With the grass finally starting to green up in the Northeast, two new iBooks from Cornell University will help you turn your lawn into an environmental asset — as well as a beautiful place to relax and play.
Lawn Care: The Easiest Steps to An Attractive Environmental Asset – This iBook features seven short how-to videos, photo galleries, interactive images and concise, easy-to-understand steps to cultivate a healthy lawn, including how to mow your lawn less and enjoy it more. It also details more advanced techniques, including best feeding strategies and how to cope with weeds, pests, diseases and soil compaction.
Turfgrass Species and Variety Guidelines for NYS – Thinking about starting a new lawn or renovating an old one? This iBook will help you choose the grass species and varieties best adapted to your growing conditions, lawn care plan and expectations.
Professional turf managers will also benefit from these recently launched Cornell websites:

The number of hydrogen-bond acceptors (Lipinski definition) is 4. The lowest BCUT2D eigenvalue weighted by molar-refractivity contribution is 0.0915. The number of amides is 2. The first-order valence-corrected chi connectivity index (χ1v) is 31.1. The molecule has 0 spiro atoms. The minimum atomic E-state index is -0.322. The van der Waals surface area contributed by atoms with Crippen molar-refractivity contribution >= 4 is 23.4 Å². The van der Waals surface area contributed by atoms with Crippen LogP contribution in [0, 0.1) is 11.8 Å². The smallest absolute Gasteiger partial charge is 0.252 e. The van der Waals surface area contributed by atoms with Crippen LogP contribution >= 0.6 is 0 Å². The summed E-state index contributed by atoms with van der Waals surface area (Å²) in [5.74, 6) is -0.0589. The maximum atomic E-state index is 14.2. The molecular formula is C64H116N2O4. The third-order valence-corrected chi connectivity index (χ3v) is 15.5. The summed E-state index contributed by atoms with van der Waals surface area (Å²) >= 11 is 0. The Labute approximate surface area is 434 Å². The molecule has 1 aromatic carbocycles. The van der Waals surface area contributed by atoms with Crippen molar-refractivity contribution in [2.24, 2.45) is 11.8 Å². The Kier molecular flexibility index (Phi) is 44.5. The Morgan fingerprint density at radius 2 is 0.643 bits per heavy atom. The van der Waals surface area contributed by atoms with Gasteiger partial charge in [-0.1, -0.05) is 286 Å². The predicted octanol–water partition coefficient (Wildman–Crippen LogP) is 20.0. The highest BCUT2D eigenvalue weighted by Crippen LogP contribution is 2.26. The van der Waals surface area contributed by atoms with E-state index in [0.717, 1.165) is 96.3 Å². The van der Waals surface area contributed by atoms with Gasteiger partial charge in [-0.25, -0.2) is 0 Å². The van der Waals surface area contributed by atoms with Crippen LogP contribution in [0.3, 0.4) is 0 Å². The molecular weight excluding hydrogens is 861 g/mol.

Turfgrass and Landscape Weed ID – The first step when managing weeds is to know what weeds you have. This mobile-friendly site makes it simple to identify common New York weeds based on easily observed traits and provides simple solutions for control.
Managing Safe Sports Fields – Everything sports turf managers, coaches, administrators and players need to create safe playing fields, from managing soils and choosing grasses to mowing and fertilizing strategies and pest management. Interactive management schedules provide timely advice.
Best Management Practices for New York State Golf Courses – Research-based, voluntary BMP guidelines are designed to protect and preserve our water resources that enhance open space using current advances in golf turf management.
And if that’s not enough, turf specialist Frank Rossi, associate professor in the Horticulture Section, is restarting his weekly Cornell Turfgrass ShortCUTT podcast. In each podcast, Rossi takes a look at how the weather is affecting grass growth and management, and provides weekly news and advice for professionals in the lawn, golf and sports turf industry in New York State and surrounding areas.